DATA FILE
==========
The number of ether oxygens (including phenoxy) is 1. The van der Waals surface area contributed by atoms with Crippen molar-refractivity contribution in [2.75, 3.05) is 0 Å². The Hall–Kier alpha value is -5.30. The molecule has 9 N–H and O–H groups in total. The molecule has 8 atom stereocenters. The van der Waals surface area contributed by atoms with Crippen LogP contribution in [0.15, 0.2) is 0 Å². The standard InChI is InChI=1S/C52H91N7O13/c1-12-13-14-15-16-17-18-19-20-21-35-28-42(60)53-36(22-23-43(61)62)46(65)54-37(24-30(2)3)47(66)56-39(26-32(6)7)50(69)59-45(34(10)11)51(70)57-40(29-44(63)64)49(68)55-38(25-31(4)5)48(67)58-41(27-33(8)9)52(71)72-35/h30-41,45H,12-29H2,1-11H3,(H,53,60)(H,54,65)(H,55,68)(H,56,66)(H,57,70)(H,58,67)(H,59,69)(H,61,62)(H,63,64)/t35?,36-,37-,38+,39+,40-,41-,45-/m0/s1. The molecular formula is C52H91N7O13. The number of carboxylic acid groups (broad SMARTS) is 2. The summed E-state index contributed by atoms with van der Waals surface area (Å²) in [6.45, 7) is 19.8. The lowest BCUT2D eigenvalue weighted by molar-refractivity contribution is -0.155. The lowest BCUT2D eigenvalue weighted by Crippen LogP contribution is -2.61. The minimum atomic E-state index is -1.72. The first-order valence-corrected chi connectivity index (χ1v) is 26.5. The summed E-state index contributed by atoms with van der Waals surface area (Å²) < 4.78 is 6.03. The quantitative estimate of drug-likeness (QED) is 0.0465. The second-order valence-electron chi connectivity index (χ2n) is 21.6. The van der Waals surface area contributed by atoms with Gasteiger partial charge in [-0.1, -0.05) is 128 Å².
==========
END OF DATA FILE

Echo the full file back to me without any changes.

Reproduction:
The number of ether oxygens (including phenoxy) is 1. The van der Waals surface area contributed by atoms with Crippen molar-refractivity contribution in [2.75, 3.05) is 0 Å². The Hall–Kier alpha value is -5.30. The molecule has 9 N–H and O–H groups in total. The molecule has 8 atom stereocenters. The van der Waals surface area contributed by atoms with Crippen LogP contribution in [0.15, 0.2) is 0 Å². The standard InChI is InChI=1S/C52H91N7O13/c1-12-13-14-15-16-17-18-19-20-21-35-28-42(60)53-36(22-23-43(61)62)46(65)54-37(24-30(2)3)47(66)56-39(26-32(6)7)50(69)59-45(34(10)11)51(70)57-40(29-44(63)64)49(68)55-38(25-31(4)5)48(67)58-41(27-33(8)9)52(71)72-35/h30-41,45H,12-29H2,1-11H3,(H,53,60)(H,54,65)(H,55,68)(H,56,66)(H,57,70)(H,58,67)(H,59,69)(H,61,62)(H,63,64)/t35?,36-,37-,38+,39+,40-,41-,45-/m0/s1. The molecular formula is C52H91N7O13. The number of carboxylic acid groups (broad SMARTS) is 2. The summed E-state index contributed by atoms with van der Waals surface area (Å²) in [6.45, 7) is 19.8. The lowest BCUT2D eigenvalue weighted by molar-refractivity contribution is -0.155. The lowest BCUT2D eigenvalue weighted by Crippen LogP contribution is -2.61. The minimum atomic E-state index is -1.72. The first-order valence-corrected chi connectivity index (χ1v) is 26.5. The summed E-state index contributed by atoms with van der Waals surface area (Å²) < 4.78 is 6.03. The quantitative estimate of drug-likeness (QED) is 0.0465. The second-order valence-electron chi connectivity index (χ2n) is 21.6. The van der Waals surface area contributed by atoms with Gasteiger partial charge in [-0.1, -0.05) is 128 Å².